In the recent New Brunswick election, an unremarkable engineering activity apparently took front and centre: hydraulic fracturing for natural gas, popularly known as fracking.
The outgoing premier, David Alward, was clearly in favour of fracking. He campaigned on the theme that resource development, specifically shale gas development, would bring much-needed jobs to New Brunswick.
In contrast, incoming premier Brian Gallant, promised "a moratorium on hydraulic fracturing until risks to the environment, health and water are fully understood."
The pundits and pollsters will sort out how much of each party's vote share was influenced or not by the fracking issue. But on the safety of fracking, the preponderance of evidence suggests that risks, while real, are readily manageable.
Take water pollution, a key concern about hydraulic fracturing. A recent review in the journal Science concludes that, "Since the advent of hydraulic fracturing, more than 1 million hydraulic fracturing treatments have been conducted, with perhaps only one documented case of direct groundwater pollution resulting from injection of hydraulic fracturing chemicals used for shale gas extraction."
Also, there have been over 175,000 wells fracked in Canada, again, without conclusive evidence of significant harm to the environment.
In addition, for New Brunswick, the proposed fracking is for natural gas. For those who want to demonize coal, natural gas is an improvement over both conventional pollutant emissions and greenhouse gas emissions. Generating power with natural gas (rather than coal) results in significantly lower emissions of nitrous oxides, sulfur dioxide, and mercury compounds. And electricity from natural gas produces less than half the greenhouse gas emissions generated from coal.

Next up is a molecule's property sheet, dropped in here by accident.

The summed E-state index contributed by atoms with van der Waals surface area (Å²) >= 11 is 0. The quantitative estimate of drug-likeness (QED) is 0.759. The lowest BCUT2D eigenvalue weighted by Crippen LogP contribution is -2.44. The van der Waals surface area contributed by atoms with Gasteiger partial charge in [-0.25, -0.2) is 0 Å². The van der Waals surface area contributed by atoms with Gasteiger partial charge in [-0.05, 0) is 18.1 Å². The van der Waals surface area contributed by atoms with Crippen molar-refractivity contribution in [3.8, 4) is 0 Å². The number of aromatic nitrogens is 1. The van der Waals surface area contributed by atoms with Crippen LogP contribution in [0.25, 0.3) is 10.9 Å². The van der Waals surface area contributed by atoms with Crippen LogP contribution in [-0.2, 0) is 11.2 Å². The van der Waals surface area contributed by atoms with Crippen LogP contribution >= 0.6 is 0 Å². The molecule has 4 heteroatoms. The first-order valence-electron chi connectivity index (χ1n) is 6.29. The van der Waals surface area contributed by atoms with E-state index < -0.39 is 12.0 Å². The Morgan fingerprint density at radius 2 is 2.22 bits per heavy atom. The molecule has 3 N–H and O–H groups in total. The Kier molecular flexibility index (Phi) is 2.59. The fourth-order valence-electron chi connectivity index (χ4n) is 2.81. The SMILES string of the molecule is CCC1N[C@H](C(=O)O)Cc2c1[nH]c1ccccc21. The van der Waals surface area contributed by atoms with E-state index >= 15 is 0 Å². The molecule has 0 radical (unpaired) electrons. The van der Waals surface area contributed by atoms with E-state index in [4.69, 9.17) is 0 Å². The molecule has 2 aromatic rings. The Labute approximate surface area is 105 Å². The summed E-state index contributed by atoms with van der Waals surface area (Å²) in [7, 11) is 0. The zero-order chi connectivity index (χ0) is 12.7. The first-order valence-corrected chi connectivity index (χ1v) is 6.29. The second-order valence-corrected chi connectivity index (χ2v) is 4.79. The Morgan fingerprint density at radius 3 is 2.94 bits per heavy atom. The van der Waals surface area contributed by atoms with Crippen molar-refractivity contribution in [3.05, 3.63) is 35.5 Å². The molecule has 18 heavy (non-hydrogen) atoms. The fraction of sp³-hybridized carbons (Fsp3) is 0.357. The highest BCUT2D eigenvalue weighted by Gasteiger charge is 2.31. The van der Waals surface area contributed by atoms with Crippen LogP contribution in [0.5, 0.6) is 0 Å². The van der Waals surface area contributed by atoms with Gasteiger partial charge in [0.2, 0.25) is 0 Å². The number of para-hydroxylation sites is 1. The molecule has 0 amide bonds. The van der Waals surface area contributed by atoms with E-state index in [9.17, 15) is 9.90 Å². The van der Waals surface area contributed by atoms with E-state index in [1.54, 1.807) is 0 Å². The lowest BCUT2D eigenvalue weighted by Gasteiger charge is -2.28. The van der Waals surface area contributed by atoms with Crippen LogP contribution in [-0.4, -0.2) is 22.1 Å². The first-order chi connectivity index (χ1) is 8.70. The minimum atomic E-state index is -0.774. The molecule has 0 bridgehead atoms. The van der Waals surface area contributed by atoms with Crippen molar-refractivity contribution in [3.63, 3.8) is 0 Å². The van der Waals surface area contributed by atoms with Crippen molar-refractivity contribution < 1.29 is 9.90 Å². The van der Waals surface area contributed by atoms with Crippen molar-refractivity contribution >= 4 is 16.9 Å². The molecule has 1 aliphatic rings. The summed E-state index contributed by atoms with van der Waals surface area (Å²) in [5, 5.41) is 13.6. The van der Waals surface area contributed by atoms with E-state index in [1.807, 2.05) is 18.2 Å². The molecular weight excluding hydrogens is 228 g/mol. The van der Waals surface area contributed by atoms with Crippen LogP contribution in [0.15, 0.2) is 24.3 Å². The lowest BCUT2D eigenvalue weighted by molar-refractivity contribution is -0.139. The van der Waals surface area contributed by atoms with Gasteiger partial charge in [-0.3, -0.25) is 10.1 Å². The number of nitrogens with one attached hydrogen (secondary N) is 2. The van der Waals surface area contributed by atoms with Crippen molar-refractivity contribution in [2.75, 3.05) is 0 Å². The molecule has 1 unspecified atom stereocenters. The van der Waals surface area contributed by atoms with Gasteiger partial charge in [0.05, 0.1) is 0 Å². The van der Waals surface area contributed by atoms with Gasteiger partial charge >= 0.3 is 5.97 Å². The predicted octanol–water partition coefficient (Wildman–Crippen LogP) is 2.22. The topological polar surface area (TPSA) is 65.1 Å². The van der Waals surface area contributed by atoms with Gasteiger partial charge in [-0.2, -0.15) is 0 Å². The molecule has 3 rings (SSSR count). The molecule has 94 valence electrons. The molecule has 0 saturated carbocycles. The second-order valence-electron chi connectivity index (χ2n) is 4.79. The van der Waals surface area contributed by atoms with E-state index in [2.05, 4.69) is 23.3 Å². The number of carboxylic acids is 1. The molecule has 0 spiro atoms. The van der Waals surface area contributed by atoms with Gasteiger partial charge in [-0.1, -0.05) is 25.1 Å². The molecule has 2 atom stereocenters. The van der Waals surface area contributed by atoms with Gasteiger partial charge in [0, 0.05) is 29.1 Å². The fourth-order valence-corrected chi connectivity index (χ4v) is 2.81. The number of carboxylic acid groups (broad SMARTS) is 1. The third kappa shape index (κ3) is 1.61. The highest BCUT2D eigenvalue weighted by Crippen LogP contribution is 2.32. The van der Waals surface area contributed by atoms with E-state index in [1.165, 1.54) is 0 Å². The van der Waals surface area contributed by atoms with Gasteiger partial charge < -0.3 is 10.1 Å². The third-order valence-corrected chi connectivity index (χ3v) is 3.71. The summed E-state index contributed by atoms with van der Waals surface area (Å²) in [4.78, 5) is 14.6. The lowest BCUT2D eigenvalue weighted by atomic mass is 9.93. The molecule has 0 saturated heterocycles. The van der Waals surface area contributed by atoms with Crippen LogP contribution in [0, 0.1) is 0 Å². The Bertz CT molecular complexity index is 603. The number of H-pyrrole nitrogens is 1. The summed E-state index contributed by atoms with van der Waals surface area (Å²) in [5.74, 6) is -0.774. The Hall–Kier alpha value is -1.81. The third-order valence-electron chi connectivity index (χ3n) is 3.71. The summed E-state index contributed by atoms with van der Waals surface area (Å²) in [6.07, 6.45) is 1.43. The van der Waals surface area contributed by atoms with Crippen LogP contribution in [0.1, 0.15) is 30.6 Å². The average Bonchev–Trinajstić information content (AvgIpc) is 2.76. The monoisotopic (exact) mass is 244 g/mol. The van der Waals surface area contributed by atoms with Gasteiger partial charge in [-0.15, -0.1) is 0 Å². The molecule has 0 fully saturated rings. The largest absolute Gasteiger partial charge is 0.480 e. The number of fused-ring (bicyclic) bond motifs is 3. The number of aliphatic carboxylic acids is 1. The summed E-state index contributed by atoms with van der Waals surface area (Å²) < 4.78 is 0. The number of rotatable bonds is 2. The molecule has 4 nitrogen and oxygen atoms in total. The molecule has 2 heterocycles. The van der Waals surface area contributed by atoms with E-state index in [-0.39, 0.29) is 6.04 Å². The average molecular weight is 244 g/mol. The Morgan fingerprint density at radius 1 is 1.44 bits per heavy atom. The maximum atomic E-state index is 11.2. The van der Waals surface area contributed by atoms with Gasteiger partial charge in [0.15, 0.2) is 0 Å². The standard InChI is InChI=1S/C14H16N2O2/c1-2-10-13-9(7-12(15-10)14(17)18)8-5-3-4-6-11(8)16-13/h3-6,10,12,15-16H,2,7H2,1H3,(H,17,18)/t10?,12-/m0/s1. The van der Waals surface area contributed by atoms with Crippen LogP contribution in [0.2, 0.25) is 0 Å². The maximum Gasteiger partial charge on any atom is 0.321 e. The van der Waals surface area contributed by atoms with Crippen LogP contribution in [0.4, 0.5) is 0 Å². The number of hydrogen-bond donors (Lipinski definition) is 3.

Politicians are free to ignore the science, safety and history of hydraulic fracturing. But if the incoming New Brunswick government sticks with its election promise, it will outlaw (temporarily, at least) one of the more innovative ways to extract oil and gas in the 21st century.
Real opportunities are foregone when provinces close the door on energy exploration. For example, last year, New Brunswick's estimated known shale gas reserves amounted to 15 trillion cubic feet, good for a 350-year in-province supply based on current residential, industrial and commercial use in New Brunswick.
Then there is the unrealized revenue potential.
In New Brunswick this year (2014/15), resource revenues will account for just $94 million, all of it from mining and forestry. That is just 1.2 per cent of New Brunswick's $7.7 billion in total revenues.
Compare that to Newfoundland and Labrador, which will garner an estimated $2.5 billion in resource revenues (including mining taxes and royalties) this year, comprising 38 per cent of the province's total $6.5 billion in revenue.
Why the wide resource revenue gap between these two Atlantic provinces? Because Newfoundland and Labrador long ago allowed its resource sector to flourish. Now, its marginal tax rates are the lowest in Atlantic Canada. And for the last five years, it's been a "have" province in the federal equalization system.
New Brunswick, however, has chosen a different route, foregoing the potential windfall. In 2013, former New Brunswick premier Frank McKenna estimated that development of the shale gas industry could result in $7 billion in royalties and tax revenues for New Brunswick (he did not specify a timeline).
On the job front, until an industry is allowed to develop, no one can say whether five or 5,000 jobs would result. But a moratorium on fracking does provide a precise number of potential new shale gas jobs in New Brunswick: zero.
Another comparison: South of the border, Pennsylvania is home to a shale gas boom in the Marcellus region, and that has helped create jobs.
According to the Pennsylvania department of Labor and Industry, direct jobs attributable to the shale gas sector in the state (at the end of 2013) were estimated at more than 28,000 (up from 16,000 in 2009). The average wage for those directly employed in the industry was US$90,003.
Newfoundland and Labrador is reaping benefits from conventional oil production. Pennsylvania has benefitted from tapping into the Marcellus gas discovery. The science and risk-reward ratio are both on the side of hydraulic fracturing. The potential for a more dynamic economy is staring New Brunswick politicians in the face.
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